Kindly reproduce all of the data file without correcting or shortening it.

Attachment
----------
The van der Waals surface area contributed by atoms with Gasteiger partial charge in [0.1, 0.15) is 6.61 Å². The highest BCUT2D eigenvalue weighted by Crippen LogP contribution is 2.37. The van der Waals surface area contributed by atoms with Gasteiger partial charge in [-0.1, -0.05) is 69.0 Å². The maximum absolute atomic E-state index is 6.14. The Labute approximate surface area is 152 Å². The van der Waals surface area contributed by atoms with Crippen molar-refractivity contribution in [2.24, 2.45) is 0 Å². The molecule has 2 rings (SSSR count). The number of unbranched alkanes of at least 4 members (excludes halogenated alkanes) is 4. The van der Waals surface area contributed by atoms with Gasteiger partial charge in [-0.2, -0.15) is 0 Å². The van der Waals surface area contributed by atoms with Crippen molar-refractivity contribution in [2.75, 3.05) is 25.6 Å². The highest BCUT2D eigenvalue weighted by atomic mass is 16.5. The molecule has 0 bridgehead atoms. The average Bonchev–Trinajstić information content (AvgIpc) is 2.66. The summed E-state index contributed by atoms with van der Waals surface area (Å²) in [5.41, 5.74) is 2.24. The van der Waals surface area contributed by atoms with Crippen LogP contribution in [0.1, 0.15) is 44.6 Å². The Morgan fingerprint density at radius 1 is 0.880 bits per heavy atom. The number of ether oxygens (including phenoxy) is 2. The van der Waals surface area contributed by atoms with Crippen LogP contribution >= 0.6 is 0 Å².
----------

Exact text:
The van der Waals surface area contributed by atoms with Gasteiger partial charge in [0.1, 0.15) is 6.61 Å². The highest BCUT2D eigenvalue weighted by Crippen LogP contribution is 2.37. The van der Waals surface area contributed by atoms with Gasteiger partial charge in [-0.1, -0.05) is 69.0 Å². The maximum absolute atomic E-state index is 6.14. The Labute approximate surface area is 152 Å². The van der Waals surface area contributed by atoms with Crippen molar-refractivity contribution in [2.24, 2.45) is 0 Å². The molecule has 2 rings (SSSR count). The number of unbranched alkanes of at least 4 members (excludes halogenated alkanes) is 4. The van der Waals surface area contributed by atoms with Gasteiger partial charge in [-0.2, -0.15) is 0 Å². The van der Waals surface area contributed by atoms with Crippen molar-refractivity contribution in [2.75, 3.05) is 25.6 Å². The highest BCUT2D eigenvalue weighted by atomic mass is 16.5. The molecule has 0 bridgehead atoms. The average Bonchev–Trinajstić information content (AvgIpc) is 2.66. The summed E-state index contributed by atoms with van der Waals surface area (Å²) in [5.41, 5.74) is 2.24. The van der Waals surface area contributed by atoms with Crippen LogP contribution in [0.1, 0.15) is 44.6 Å². The Morgan fingerprint density at radius 1 is 0.880 bits per heavy atom. The number of ether oxygens (including phenoxy) is 2. The van der Waals surface area contributed by atoms with Crippen LogP contribution >= 0.6 is 0 Å².